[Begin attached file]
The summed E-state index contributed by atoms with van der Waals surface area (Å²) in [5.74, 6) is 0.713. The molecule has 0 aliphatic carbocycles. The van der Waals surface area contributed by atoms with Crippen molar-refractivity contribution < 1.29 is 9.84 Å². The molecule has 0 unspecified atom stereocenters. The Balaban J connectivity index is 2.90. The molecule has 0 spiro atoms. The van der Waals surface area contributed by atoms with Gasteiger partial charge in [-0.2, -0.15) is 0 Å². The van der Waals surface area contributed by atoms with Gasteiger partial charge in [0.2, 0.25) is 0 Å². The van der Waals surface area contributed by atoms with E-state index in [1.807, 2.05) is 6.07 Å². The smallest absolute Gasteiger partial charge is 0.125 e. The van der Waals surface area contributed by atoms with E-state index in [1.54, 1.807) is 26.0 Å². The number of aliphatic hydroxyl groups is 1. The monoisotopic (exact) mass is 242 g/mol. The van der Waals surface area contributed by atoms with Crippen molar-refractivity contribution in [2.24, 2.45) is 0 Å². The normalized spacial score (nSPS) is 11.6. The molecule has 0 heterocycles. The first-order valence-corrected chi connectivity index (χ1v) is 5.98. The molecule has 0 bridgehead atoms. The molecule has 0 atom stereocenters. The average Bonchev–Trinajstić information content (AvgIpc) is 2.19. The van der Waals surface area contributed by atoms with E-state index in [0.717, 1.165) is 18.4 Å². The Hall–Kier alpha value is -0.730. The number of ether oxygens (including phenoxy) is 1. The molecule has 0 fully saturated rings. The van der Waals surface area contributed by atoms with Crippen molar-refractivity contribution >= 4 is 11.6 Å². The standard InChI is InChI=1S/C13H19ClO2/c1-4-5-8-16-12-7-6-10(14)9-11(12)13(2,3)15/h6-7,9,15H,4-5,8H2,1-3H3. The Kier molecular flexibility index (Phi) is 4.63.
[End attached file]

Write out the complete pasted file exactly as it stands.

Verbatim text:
The summed E-state index contributed by atoms with van der Waals surface area (Å²) in [5.74, 6) is 0.713. The molecule has 0 aliphatic carbocycles. The van der Waals surface area contributed by atoms with Crippen molar-refractivity contribution < 1.29 is 9.84 Å². The molecule has 0 unspecified atom stereocenters. The Balaban J connectivity index is 2.90. The molecule has 0 spiro atoms. The van der Waals surface area contributed by atoms with Gasteiger partial charge in [-0.2, -0.15) is 0 Å². The van der Waals surface area contributed by atoms with Gasteiger partial charge in [0.2, 0.25) is 0 Å². The van der Waals surface area contributed by atoms with E-state index in [1.807, 2.05) is 6.07 Å². The smallest absolute Gasteiger partial charge is 0.125 e. The van der Waals surface area contributed by atoms with E-state index in [1.54, 1.807) is 26.0 Å². The number of aliphatic hydroxyl groups is 1. The monoisotopic (exact) mass is 242 g/mol. The van der Waals surface area contributed by atoms with Crippen molar-refractivity contribution in [2.24, 2.45) is 0 Å². The normalized spacial score (nSPS) is 11.6. The molecule has 0 heterocycles. The first-order valence-corrected chi connectivity index (χ1v) is 5.98. The molecule has 0 bridgehead atoms. The molecule has 0 atom stereocenters. The average Bonchev–Trinajstić information content (AvgIpc) is 2.19. The van der Waals surface area contributed by atoms with E-state index in [0.717, 1.165) is 18.4 Å². The Hall–Kier alpha value is -0.730. The number of ether oxygens (including phenoxy) is 1. The molecule has 0 fully saturated rings. The van der Waals surface area contributed by atoms with Crippen molar-refractivity contribution >= 4 is 11.6 Å². The standard InChI is InChI=1S/C13H19ClO2/c1-4-5-8-16-12-7-6-10(14)9-11(12)13(2,3)15/h6-7,9,15H,4-5,8H2,1-3H3. The Kier molecular flexibility index (Phi) is 4.63.